The European Union (EU) is a community based on the rule of law. EU member states have committed themselves to uphold the rule of law and to respect the primacy of EU law. Yet today, the EU legal order is threatened by the emergence of increasingly autocratic member state governments, particularly those in Hungary and Poland, who routinely violate the fundamental rule of law principles on which the EU is based. This article assesses whether the model of differentiated integration can be applied to help the EU address this rule of law crisis. In recent years, many analysts have called on the EU to embrace a model of differentiated integration as a way to address its many challenges, and some have suggested that versions of differentiation might help the EU resolve tensions with its member states concerning the rule of law. By contrast, this article will argue that differentiation in the rule of law and the theory of constitutional pluralism that some use to justify it are neither normatively desirable nor practically feasible models. In short, we must reject differentiated integration when it comes to rule of law.
"The Political Geography of Legal Integration: Visualizing Institutional Change in the European Union," with Tommaso Pavone. World Politics (2018), doi: 10.1017/S0043887118000011
Earlier version was winner of Wilson Award, American Political Science Association French Politics Group, for best paper presented at 2016 APSA Meeting.
This article explores how the EU’s legal order has developed and expanded over space and time. Over the past six decades, the architects of the EU legal order have layered new supranational institutions atop existing national legal orders while seeking to convert national judiciaries into EU courts. Specifically, we analyze how this process has been affected by its interaction with the preexisting judicial orders of its member states. In so doing, we show how these institutional developments not only have a temporal dimension that can be uncovered via time-series analysis, process tracing, and comparative historical analysis,8 but also have a spatial structure that can be visualized and analyzed through mapping.9 By theorizing and empirically evaluating the political geography of European legal integration, our approach demonstrates how scholars can literally “see” historical institutionalism at work.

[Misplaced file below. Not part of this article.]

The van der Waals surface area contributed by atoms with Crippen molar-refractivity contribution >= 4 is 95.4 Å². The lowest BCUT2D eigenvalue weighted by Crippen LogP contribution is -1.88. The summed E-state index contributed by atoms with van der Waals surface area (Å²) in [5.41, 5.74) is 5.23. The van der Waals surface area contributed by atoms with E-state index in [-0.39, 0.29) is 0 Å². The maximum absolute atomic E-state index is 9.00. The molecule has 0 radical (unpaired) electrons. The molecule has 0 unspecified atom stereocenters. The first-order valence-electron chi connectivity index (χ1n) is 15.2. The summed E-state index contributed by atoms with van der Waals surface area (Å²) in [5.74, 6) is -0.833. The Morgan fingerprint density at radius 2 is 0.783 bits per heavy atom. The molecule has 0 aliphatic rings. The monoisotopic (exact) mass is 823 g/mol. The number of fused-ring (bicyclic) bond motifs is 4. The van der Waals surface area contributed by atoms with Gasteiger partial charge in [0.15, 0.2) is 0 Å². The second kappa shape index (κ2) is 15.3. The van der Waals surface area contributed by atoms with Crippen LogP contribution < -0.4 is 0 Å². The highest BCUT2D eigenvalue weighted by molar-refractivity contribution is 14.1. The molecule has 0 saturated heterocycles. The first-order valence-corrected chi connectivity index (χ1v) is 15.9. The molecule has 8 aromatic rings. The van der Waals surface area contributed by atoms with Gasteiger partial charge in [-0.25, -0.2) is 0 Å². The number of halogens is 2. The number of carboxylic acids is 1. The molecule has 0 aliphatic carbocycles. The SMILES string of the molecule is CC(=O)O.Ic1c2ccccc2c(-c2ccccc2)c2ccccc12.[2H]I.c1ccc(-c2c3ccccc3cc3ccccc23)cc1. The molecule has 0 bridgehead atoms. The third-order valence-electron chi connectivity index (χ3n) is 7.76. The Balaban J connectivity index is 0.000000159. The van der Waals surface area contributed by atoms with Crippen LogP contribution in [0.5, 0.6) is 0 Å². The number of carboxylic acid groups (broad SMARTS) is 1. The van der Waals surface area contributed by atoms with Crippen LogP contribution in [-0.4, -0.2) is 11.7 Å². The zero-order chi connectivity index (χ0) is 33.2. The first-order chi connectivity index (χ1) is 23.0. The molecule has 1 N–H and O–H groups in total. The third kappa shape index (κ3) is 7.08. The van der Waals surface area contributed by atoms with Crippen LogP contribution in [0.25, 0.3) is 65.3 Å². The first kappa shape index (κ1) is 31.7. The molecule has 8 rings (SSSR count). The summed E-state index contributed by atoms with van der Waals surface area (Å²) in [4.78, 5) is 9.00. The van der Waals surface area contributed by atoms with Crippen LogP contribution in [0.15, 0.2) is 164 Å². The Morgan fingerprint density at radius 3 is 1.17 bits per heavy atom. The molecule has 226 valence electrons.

"Europe's Other Democratic Deficit: National Authoritarianism in Europe's Democratic Union," Government and Opposition, 52, 2(2017), pp. 211-238.
This article argues for a radical recasting of the European Union democratic deficit debate. Critics have long argued that the EU suffers from a democratic deficit and that growing EU power undermines national democracy. But recent backsliding on democracy and the rule of law in Hungary and Poland reminds us that grave democratic deficits can also exist at the national level in member states and that the EU may have a role in addressing them. This article will place the EU’s struggles with democratic deficits in its member states in comparative perspective, drawing on the experience of other democracies that have struggled with pockets of subnational authoritarianism. Comparative analysis suggests that considerations driven by partisan politics may allow local pockets of autocracy to persist within otherwise democratic political unions.
"Can Courts Rescue National Democracy? Judicial Safeguards against Democratic Backsliding in the EU," with Michael Blauberger, Journal of European Public Policy, 24,3 (2017).